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Large Number Of West Coast Gray Whale Deaths Concern Scientists

Laura Sherr © The Marine Mammal Center
Scientists from The Marine Mammal Center and California Academy of Sciences start an investigation into the seventh gray whale stranding in the San Francisco Bay Area this year in Pacifica, California.

About 30 gray whales have washed up dead along the west coast this year.  Scientists say they expect some migrating whale deaths, but the high number is concerning. 

Every spring, gray whales migrate up the West Coast from Baja to the Bering Sea, north of Alaska, in search of food. They then make the return journey in the fall after feeding on krill and small schooling fish.

Dr. Padraig Duignan is with the Marine Mammal Center in Sausalito, and part of a large collaboration of scientists tracking and studying the whales. He’s examined some of the dead whales found in the Bay Area.

"We’re kind of seeing what we always see, which is some ship strikes, some entanglements from this population, but what’s unusual this year are the malnourished animals," he said.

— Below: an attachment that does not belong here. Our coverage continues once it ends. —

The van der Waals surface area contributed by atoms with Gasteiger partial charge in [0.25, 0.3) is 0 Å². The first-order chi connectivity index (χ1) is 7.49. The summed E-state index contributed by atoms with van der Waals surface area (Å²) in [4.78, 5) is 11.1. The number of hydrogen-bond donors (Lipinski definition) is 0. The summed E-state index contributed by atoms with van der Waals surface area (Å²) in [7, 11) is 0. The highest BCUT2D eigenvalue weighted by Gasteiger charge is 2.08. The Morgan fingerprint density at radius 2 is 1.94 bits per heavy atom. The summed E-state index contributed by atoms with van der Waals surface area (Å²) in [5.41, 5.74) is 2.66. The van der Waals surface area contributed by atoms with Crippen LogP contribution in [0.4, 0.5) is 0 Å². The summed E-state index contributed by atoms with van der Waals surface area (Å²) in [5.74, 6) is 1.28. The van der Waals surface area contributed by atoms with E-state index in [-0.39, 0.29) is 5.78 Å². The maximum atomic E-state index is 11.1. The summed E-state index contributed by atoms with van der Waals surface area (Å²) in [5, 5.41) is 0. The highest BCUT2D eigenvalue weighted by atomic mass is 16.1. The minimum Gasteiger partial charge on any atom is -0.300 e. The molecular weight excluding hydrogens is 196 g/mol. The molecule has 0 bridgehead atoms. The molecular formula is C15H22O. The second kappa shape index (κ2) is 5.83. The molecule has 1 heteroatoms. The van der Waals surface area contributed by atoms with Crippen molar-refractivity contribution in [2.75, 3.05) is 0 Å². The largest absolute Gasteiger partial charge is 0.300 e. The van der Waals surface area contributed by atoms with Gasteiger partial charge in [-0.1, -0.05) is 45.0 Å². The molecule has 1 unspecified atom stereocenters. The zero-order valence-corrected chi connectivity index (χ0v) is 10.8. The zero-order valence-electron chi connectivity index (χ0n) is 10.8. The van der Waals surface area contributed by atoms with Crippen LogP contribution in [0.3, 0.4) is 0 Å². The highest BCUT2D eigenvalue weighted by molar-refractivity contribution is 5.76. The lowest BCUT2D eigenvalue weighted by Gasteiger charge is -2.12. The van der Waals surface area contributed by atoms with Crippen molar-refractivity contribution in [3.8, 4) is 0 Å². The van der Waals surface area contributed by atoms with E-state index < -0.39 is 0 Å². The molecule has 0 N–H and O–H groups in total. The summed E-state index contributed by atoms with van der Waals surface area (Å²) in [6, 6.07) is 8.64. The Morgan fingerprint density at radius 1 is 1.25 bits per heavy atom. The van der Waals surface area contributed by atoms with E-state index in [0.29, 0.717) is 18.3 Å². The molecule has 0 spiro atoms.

Duignan says normally some whales die as they make the roughly 12,000 mile round trip. But the number and the poor condition of the dead whales is troubling. He says the malnourishment that scientists are seeing now is likely caused by the whales not getting enough food last year while they were up north.

"They didn’t get enough nutrition then, and they left with basically a half empty tank to get back to Mexico and come all the way back again," he said.

Duignan says scientists are still looking into what has changed in the northern waters. He says it could be climate-change related or it could be part of a cycle.

A similar event happened between 1999 and 2000 when 25 whales died during the migration. Many of them were also malnourished.

Angela Decker is the Senior Producer of the Jefferson Exchange. She has a long history as a print journalist and is a part-time poet. She's the mother of two hungry teens and too many pets.